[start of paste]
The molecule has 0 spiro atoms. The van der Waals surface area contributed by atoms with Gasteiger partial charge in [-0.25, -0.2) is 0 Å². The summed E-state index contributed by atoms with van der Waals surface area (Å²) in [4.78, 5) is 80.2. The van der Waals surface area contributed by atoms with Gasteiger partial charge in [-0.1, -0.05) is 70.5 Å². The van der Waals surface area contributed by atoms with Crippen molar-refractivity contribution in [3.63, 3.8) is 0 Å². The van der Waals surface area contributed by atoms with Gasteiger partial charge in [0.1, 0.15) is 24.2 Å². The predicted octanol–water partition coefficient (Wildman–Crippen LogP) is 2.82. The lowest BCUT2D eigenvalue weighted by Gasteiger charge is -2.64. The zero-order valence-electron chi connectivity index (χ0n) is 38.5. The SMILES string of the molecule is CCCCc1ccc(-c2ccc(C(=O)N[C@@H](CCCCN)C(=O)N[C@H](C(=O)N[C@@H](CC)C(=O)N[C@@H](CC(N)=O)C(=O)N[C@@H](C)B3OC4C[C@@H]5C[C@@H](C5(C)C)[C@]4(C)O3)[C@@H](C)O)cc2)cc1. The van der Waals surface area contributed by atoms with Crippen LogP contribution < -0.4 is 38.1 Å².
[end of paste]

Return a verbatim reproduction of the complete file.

The molecule has 0 spiro atoms. The van der Waals surface area contributed by atoms with Gasteiger partial charge in [-0.25, -0.2) is 0 Å². The summed E-state index contributed by atoms with van der Waals surface area (Å²) in [4.78, 5) is 80.2. The van der Waals surface area contributed by atoms with Gasteiger partial charge in [-0.1, -0.05) is 70.5 Å². The van der Waals surface area contributed by atoms with Crippen molar-refractivity contribution in [3.63, 3.8) is 0 Å². The van der Waals surface area contributed by atoms with Gasteiger partial charge in [0.1, 0.15) is 24.2 Å². The predicted octanol–water partition coefficient (Wildman–Crippen LogP) is 2.82. The lowest BCUT2D eigenvalue weighted by Gasteiger charge is -2.64. The zero-order valence-electron chi connectivity index (χ0n) is 38.5. The SMILES string of the molecule is CCCCc1ccc(-c2ccc(C(=O)N[C@@H](CCCCN)C(=O)N[C@H](C(=O)N[C@@H](CC)C(=O)N[C@@H](CC(N)=O)C(=O)N[C@@H](C)B3OC4C[C@@H]5C[C@@H](C5(C)C)[C@]4(C)O3)[C@@H](C)O)cc2)cc1. The van der Waals surface area contributed by atoms with Crippen LogP contribution < -0.4 is 38.1 Å².